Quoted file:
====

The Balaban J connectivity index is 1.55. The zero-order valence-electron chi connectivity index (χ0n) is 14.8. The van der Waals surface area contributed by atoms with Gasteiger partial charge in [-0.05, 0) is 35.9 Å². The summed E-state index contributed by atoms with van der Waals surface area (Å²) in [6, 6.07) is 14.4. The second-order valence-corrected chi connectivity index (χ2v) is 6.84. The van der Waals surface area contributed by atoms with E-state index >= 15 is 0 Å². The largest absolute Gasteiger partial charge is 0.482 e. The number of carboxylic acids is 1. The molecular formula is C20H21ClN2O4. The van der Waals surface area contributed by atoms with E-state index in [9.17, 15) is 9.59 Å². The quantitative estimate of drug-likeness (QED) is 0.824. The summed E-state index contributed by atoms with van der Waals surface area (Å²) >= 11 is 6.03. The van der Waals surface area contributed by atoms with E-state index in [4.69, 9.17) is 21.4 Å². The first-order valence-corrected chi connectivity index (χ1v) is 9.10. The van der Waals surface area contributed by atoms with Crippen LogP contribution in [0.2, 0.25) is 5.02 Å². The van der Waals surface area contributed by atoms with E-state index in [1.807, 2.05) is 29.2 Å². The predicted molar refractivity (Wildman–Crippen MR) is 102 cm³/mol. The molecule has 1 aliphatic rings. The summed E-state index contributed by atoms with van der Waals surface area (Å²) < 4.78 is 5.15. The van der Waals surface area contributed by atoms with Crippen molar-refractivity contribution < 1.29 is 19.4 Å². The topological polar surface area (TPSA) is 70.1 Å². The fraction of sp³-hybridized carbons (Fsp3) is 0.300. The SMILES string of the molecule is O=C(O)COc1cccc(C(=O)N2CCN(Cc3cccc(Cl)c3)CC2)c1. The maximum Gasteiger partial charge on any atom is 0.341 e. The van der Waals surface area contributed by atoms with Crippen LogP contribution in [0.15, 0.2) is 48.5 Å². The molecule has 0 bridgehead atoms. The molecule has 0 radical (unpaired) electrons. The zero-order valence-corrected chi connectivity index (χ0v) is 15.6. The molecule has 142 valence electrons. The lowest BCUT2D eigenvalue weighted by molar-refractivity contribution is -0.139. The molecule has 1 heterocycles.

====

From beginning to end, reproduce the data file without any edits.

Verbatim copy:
The Balaban J connectivity index is 1.55. The zero-order valence-electron chi connectivity index (χ0n) is 14.8. The van der Waals surface area contributed by atoms with Gasteiger partial charge in [-0.05, 0) is 35.9 Å². The summed E-state index contributed by atoms with van der Waals surface area (Å²) in [6, 6.07) is 14.4. The second-order valence-corrected chi connectivity index (χ2v) is 6.84. The van der Waals surface area contributed by atoms with E-state index >= 15 is 0 Å². The largest absolute Gasteiger partial charge is 0.482 e. The number of carboxylic acids is 1. The molecular formula is C20H21ClN2O4. The van der Waals surface area contributed by atoms with E-state index in [9.17, 15) is 9.59 Å². The quantitative estimate of drug-likeness (QED) is 0.824. The summed E-state index contributed by atoms with van der Waals surface area (Å²) >= 11 is 6.03. The van der Waals surface area contributed by atoms with E-state index in [4.69, 9.17) is 21.4 Å². The first-order valence-corrected chi connectivity index (χ1v) is 9.10. The van der Waals surface area contributed by atoms with Crippen LogP contribution in [0.2, 0.25) is 5.02 Å². The van der Waals surface area contributed by atoms with E-state index in [1.807, 2.05) is 29.2 Å². The predicted molar refractivity (Wildman–Crippen MR) is 102 cm³/mol. The molecule has 1 aliphatic rings. The summed E-state index contributed by atoms with van der Waals surface area (Å²) < 4.78 is 5.15. The van der Waals surface area contributed by atoms with Crippen molar-refractivity contribution < 1.29 is 19.4 Å². The topological polar surface area (TPSA) is 70.1 Å². The fraction of sp³-hybridized carbons (Fsp3) is 0.300. The SMILES string of the molecule is O=C(O)COc1cccc(C(=O)N2CCN(Cc3cccc(Cl)c3)CC2)c1. The maximum Gasteiger partial charge on any atom is 0.341 e. The van der Waals surface area contributed by atoms with Crippen LogP contribution in [0.15, 0.2) is 48.5 Å². The molecule has 0 bridgehead atoms. The molecule has 0 radical (unpaired) electrons. The zero-order valence-corrected chi connectivity index (χ0v) is 15.6. The molecule has 142 valence electrons. The lowest BCUT2D eigenvalue weighted by molar-refractivity contribution is -0.139. The molecule has 1 heterocycles.